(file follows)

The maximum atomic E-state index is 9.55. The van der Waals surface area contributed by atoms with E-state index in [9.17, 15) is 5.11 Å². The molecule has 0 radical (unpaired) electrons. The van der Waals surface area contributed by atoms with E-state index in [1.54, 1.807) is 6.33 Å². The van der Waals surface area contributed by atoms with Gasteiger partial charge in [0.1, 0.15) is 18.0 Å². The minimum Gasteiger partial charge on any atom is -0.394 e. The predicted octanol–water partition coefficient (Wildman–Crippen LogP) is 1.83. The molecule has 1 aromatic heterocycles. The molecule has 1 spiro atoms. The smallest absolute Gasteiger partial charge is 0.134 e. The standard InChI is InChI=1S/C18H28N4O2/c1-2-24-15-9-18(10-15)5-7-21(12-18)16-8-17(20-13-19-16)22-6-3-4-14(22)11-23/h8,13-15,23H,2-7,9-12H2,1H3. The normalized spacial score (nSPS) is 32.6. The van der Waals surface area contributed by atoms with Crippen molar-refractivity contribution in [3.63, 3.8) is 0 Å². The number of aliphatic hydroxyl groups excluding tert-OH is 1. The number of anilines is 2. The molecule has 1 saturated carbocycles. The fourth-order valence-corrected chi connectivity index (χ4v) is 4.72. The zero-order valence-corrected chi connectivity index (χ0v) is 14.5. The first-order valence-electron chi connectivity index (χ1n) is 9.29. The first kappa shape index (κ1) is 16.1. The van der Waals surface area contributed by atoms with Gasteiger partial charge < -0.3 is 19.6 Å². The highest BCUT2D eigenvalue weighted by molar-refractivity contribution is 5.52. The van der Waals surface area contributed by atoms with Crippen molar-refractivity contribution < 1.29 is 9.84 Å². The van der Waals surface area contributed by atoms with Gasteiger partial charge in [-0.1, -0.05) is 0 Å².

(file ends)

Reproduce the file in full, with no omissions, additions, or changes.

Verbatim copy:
The maximum atomic E-state index is 9.55. The van der Waals surface area contributed by atoms with E-state index in [9.17, 15) is 5.11 Å². The molecule has 0 radical (unpaired) electrons. The van der Waals surface area contributed by atoms with E-state index in [1.54, 1.807) is 6.33 Å². The van der Waals surface area contributed by atoms with Gasteiger partial charge in [0.1, 0.15) is 18.0 Å². The minimum Gasteiger partial charge on any atom is -0.394 e. The predicted octanol–water partition coefficient (Wildman–Crippen LogP) is 1.83. The molecule has 1 aromatic heterocycles. The molecule has 1 spiro atoms. The smallest absolute Gasteiger partial charge is 0.134 e. The standard InChI is InChI=1S/C18H28N4O2/c1-2-24-15-9-18(10-15)5-7-21(12-18)16-8-17(20-13-19-16)22-6-3-4-14(22)11-23/h8,13-15,23H,2-7,9-12H2,1H3. The normalized spacial score (nSPS) is 32.6. The van der Waals surface area contributed by atoms with Crippen molar-refractivity contribution in [3.63, 3.8) is 0 Å². The number of aliphatic hydroxyl groups excluding tert-OH is 1. The number of anilines is 2. The molecule has 1 saturated carbocycles. The fourth-order valence-corrected chi connectivity index (χ4v) is 4.72. The zero-order valence-corrected chi connectivity index (χ0v) is 14.5. The first-order valence-electron chi connectivity index (χ1n) is 9.29. The first kappa shape index (κ1) is 16.1. The van der Waals surface area contributed by atoms with Gasteiger partial charge < -0.3 is 19.6 Å². The highest BCUT2D eigenvalue weighted by molar-refractivity contribution is 5.52. The van der Waals surface area contributed by atoms with Crippen molar-refractivity contribution < 1.29 is 9.84 Å². The van der Waals surface area contributed by atoms with Gasteiger partial charge in [-0.1, -0.05) is 0 Å².